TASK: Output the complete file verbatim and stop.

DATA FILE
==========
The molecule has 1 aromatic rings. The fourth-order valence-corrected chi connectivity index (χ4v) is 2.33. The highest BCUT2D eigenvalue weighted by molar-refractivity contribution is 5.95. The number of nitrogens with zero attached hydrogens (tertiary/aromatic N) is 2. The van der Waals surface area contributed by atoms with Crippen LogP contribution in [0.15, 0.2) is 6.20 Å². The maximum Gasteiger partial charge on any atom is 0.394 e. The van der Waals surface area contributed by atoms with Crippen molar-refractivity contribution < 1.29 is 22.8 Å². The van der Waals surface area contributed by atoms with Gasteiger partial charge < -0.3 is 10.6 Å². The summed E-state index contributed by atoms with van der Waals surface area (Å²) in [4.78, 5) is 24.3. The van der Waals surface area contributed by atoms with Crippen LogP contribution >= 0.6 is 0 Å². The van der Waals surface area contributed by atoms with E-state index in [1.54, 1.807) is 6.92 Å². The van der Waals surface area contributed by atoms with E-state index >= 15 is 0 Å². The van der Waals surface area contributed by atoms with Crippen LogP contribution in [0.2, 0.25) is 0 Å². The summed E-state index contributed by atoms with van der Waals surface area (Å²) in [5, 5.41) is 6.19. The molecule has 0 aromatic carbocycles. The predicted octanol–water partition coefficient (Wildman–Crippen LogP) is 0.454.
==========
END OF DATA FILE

The molecule has 1 aromatic rings. The fourth-order valence-corrected chi connectivity index (χ4v) is 2.33. The highest BCUT2D eigenvalue weighted by molar-refractivity contribution is 5.95. The number of nitrogens with zero attached hydrogens (tertiary/aromatic N) is 2. The van der Waals surface area contributed by atoms with Crippen LogP contribution in [0.15, 0.2) is 6.20 Å². The maximum Gasteiger partial charge on any atom is 0.394 e. The van der Waals surface area contributed by atoms with Crippen molar-refractivity contribution < 1.29 is 22.8 Å². The van der Waals surface area contributed by atoms with Gasteiger partial charge < -0.3 is 10.6 Å². The summed E-state index contributed by atoms with van der Waals surface area (Å²) in [4.78, 5) is 24.3. The van der Waals surface area contributed by atoms with Crippen LogP contribution >= 0.6 is 0 Å². The van der Waals surface area contributed by atoms with E-state index in [1.54, 1.807) is 6.92 Å². The van der Waals surface area contributed by atoms with E-state index >= 15 is 0 Å². The van der Waals surface area contributed by atoms with Crippen LogP contribution in [0.2, 0.25) is 0 Å². The summed E-state index contributed by atoms with van der Waals surface area (Å²) in [5, 5.41) is 6.19. The molecule has 0 aromatic carbocycles. The predicted octanol–water partition coefficient (Wildman–Crippen LogP) is 0.454.